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Publication numberUS6525497 B2
Publication typeGrant
Application numberUS 09/813,149
Publication dateFeb 25, 2003
Filing dateMar 21, 2001
Priority dateMay 18, 2000
Fee statusLapsed
Also published asCN1237703C, CN1325177A, US20020053891
Publication number09813149, 813149, US 6525497 B2, US 6525497B2, US-B2-6525497, US6525497 B2, US6525497B2
InventorsDong Myung Lee, Jae Yoon Oh, Dal Ho Cheong
Original AssigneeLg Electronics Inc.
Export CitationBiBTeX, EndNote, RefMan
External Links: USPTO, USPTO Assignment, Espacenet
Phase distortion compensating apparatus and method for reducing torque ripple in 3-phase motor
US 6525497 B2
Abstract
Disclosed are a phase distortion compensating apparatus and method for reducing a torque ripple in a 3-phase motor using four switching elements, which are capable of adjusting respective switching times of phase voltages, to be supplied to the 3-phase motor by an inverter including the switching elements, based on a voltage difference between upper and lower DC link capacitors respectively adapted to supply voltages to the inverter, thereby reducing a torque ripple generated in the motor. The apparatus includes a rectifier unit, upper and lower DC link capacitors connected in parallel to the rectifier unit, each of the capacitors serving to conduct charge and discharge operations for a DC voltage outputted from the rectifier unit, an inverter connected in parallel to the capacitors and adapted to generate a 3-phase voltage adapted to rotate the motor, based on voltages respectively discharged from the capacitors along with a switching signal, and a voltage command generator for calculating compensation components for respective switching operations of switching elements of A and B phases included in the inverter, based on a voltage difference between the capacitors, a difference between an actual motor speed and a command speed, and a rotor position, and providing respective switching times including the calculated compensation components, thereby controlling a rotating speed of the motor.
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Claims(11)
What is claimed is:
1. A phase distortion compensating apparatus for reducing a torque ripple in a 3-phase motor, comprising:
a rectifier unit for rectifying an input AC voltage into a DC voltage;
upper and lower DC link capacitors connected in parallel to the rectifier unit, each of the DC link capacitors serving to conduct charge and discharge operations for the DC voltage;
an inverter connected in parallel to the capacitors and adapted to generate a 3-phase voltage adapted to rotate the 3-phase motor, based on voltages respectively discharged from the capacitors along with a switching signal, and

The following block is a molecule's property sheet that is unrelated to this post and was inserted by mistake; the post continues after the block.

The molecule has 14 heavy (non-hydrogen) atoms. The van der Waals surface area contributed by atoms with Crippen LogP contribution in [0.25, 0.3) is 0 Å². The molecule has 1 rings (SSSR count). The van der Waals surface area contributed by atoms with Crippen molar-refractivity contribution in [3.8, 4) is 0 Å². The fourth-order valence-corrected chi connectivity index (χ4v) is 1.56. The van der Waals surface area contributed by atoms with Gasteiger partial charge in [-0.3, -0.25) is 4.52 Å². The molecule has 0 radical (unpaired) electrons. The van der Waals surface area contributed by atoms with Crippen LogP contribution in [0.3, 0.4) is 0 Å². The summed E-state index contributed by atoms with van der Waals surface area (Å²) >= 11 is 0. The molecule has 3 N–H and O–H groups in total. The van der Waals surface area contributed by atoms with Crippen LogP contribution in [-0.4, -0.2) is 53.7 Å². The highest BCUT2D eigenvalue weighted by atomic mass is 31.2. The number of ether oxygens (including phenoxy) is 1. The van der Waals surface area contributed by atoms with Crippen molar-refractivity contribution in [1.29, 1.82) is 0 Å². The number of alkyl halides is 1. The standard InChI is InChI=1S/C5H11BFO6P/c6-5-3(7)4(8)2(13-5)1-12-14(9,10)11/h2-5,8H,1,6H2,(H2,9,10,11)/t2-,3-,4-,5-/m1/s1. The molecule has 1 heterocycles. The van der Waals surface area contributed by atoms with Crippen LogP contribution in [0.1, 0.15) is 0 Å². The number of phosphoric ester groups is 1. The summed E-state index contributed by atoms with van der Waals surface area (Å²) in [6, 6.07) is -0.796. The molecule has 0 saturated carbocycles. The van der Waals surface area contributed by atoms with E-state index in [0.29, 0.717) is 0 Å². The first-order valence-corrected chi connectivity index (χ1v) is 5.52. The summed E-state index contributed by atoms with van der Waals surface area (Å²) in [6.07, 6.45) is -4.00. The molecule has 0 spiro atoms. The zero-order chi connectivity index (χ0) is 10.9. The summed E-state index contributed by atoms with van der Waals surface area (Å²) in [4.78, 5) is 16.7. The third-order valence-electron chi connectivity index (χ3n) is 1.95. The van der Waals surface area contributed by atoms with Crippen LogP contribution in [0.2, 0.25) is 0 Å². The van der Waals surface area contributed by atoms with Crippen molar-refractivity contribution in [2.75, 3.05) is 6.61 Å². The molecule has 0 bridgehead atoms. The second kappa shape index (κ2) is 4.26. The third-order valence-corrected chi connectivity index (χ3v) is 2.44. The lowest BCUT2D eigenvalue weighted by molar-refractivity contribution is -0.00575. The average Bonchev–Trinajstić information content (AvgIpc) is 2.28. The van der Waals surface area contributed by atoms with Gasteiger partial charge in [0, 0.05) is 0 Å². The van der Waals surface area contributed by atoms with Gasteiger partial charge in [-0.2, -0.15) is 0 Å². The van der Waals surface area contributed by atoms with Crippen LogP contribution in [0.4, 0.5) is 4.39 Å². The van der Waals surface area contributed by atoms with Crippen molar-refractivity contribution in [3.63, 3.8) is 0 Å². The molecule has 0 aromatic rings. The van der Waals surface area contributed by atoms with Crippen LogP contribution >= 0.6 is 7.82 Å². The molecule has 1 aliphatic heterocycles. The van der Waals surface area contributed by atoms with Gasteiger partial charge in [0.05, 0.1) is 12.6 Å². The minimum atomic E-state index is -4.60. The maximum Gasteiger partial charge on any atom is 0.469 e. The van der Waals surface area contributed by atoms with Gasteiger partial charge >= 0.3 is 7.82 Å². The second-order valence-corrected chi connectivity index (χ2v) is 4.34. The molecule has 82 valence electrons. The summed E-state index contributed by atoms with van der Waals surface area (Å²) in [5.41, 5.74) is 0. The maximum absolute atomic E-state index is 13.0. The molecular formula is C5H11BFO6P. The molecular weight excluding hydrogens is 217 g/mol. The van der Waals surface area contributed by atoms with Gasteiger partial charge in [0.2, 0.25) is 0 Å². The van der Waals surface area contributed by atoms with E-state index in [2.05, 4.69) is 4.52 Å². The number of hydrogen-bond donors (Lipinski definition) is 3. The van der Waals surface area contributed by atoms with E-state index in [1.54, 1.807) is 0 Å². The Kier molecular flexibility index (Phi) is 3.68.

a voltage command generator for calculating compensation components for respective switching operations of switching elements included in the inverter, which are connected to A and B phases of the motor, based on a voltage difference between the capacitors, a difference between an actual rotating speed of the motor and a command speed, and a rotor position of the motor, and providing respective switching times including the calculated compensation components, thereby controlling a rotating speed of the motor, wherein an operational one phase of the 3-phase motor is connected to a connection node between the upper and lower DC link capacitors.
2. The phase distortion compensating apparatus according to claim 1, further comprising:
a speed detector coupled to the motor and adapted to detect the rotating speed of the motor;
a position detector coupled to the speed detector and adapted to detect the rotor position of the motor based on the detected rotating speed;
a subtractor coupled to the position detector and the speed detector and adapted to derive an error of the detected rotating speed from the command speed;
a speed controller coupled to an output of the subtractor and adapted to determine the level of a voltage to be supplied to the motor, based on the derived speed error; and
a voltage detector adapted to derive the voltage difference between the upper and lower DC link capacitors.
3. The phase distortion compensating apparatus according to claim 2, further comprising, in place of the voltage detector:
a current detector for detecting a current inputted to a connection node between the upper and lower DC link capacitors to which an optional one phase of the 3-phase motor is connected; and
an integrator for integrating the detected current, thereby indirectly deriving the voltage difference between the capacitors.
4. A phase distortion compensating apparatus for reducing a torque ripple in a 3-phase motor, comprising:
a rectifier unit for rectifying an input AC voltage into a DC voltage;
upper and lower DC link capacitors connected in parallel to the rectifier unit, each of the DC link capacitors serving to conduct charge and discharge operations for the DC voltage;
an inverter connected in parallel to the capacitors and adapted to generate a 3-phase voltage adapted to rotate the 3-phase motor, based on voltages respectively discharged from the capacitors along with a switching signal;
a voltage command generator for calculating compensation components for respective switching operations of switching elements included in the inverter, which are connected to A and B phases of the motor, based on a voltage difference between the capacitors, a difference between an actual rotating speed of the motor and a command speed, and a rotor position of the motor, and providing respective switching times including the calculated compensation components, thereby controlling a rotating speed of the motor, wherein the voltage command generator calculates the compensation components for respective switching operations of the switching elements of A and B phases, based on the voltage difference derived by the integrator, the rotor position detected by the position detector, and the voltage level determined by the speed controller;